§ 2. Mr. Ron Davies
asked the Secretary of State for Wales what was the number of long-term unemployed for the Rhymney valley district, Mid Glamorgan County and Wales, respectively, at the latest available date.
§ Mr. Nicholas Edwards
As at September 1984 the number of claimants unemployed for over a year were 3,491, 15,505 and 72,720 respectively.
§ Mr. Davies
Does the Secretary of State accept that those shameful figures are an indictment of the 419 Government's policies? Will he confirm recent press reports that he is fighting a rearguard action in the Cabinet in defence of regional policy? Will he now give the House an assurance that there will be no diminution in the areas covered by special development area status or in the funds available to them? In the light of those appalling figures, if he is not in a position to give that guarantee will he announce that he intends to resign his Cabinet post?
§ Mr. Edwards
Clearly such unemployment figures must be a matter of concern to us all, although they are the result of policies that were pursued over very long periods, not by this Government, but by previous Governments, including many Socialist Governments, who helped to create the conditions that we are now having to tackle. Final decisions about the regional package have not yet been taken, but there will be a continuing and effective regional programme in Wales, as elsewhere.
§ Mr. Hooson
Will my right hon. Friend make an estimate of how many Welsh jobs were lost as a result of previous Labour Governments closing many Welsh coal mines because they were uneconomic?
§ Mr. Edwards
I should not like to make such an estimate, but it is clear that successive Governments have felt it necessary and right to close uneconomic pits, and that a larger number were closed by former Labour Governments than by Conservative Governments.
§ Mr. Rowlands
Is the Secretary of State aware that of nearly 500 school leavers in the Merthyr borough this September, only about 20 have obtained permanent jobs? Given the chaos and confusion in this Government's economic and energy policies, what hope can the right hon. Gentleman offer to the youngsters who have just joined the dole queue and who have come on to the would-be employment market that they will not become, like the rest of us—or rather, the rest of the people—the long-term unemployed?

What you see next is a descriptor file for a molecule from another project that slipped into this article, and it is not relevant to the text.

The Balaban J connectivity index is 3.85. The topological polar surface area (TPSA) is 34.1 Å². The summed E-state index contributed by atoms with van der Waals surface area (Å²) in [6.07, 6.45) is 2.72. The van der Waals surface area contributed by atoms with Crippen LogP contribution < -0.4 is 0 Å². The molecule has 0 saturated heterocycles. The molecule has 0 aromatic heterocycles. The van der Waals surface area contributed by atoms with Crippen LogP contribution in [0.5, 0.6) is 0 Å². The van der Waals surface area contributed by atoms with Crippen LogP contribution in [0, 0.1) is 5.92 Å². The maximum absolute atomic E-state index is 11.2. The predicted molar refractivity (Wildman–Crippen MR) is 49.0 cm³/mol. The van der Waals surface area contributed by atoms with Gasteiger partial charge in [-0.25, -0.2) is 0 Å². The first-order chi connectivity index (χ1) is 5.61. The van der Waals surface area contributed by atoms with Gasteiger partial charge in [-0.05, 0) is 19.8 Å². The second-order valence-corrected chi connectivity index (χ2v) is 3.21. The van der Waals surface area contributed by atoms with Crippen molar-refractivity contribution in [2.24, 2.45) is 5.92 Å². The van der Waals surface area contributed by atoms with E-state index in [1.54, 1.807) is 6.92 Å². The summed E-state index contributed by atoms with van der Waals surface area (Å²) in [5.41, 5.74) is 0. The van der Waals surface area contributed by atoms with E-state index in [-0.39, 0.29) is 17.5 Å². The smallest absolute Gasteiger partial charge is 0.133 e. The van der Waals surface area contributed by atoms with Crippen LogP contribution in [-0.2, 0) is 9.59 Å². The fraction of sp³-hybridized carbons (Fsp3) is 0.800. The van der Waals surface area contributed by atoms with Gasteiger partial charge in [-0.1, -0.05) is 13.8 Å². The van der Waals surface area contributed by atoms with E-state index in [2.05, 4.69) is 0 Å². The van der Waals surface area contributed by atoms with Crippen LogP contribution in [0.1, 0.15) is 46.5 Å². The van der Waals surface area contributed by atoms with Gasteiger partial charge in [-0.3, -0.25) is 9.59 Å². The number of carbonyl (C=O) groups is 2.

§ Mr. Edwards
It should not be for me to comment on whether the hon. Gentleman is employed, or whether he is employed profitably. However, this Government have introduced massive programmes to help the unemployed, particularly the young unemployed, and their training. As a result of those programmes and the guarantees that we have given to school leavers, I believe that a very high proportion of those youngsters will find jobs or continue in training.
§ Mr. Roy Hughes
Given the appalling situation that is illustrated by the figures that the Secretary of State has given the House this afternoon, is he not just a little concerned about the Chancellor of the Exchequer's statement yesterday on "Weekend World" that there is very little that he can do about it? Does he not appear to be like some latter day Asquith, just waiting for something to turn up?
Will the Secretary of State suggest that the Chancellor of the Exchequer should try to organise a few Lloyd George breakfasts to try to find some new ideas and fresh initiatives with which to tackle this terrible problem?
§ Mr. Edwards
I noticed that even the deputy leader of the Labour party was careful enough to warn his conference that excessive hopes should not be raised about what Governments can do about creating jobs in the short term. I hope that the hon. Gentleman noted what my right hon. Friend the Chancellor of the Exchequer said about the 420 undoubted relationship between wage levels and the amount of employment, and that he will take note of the remarkable increase in the number of apprentices in the electrical contracting industry as a result of a sensible deal on their wage levels.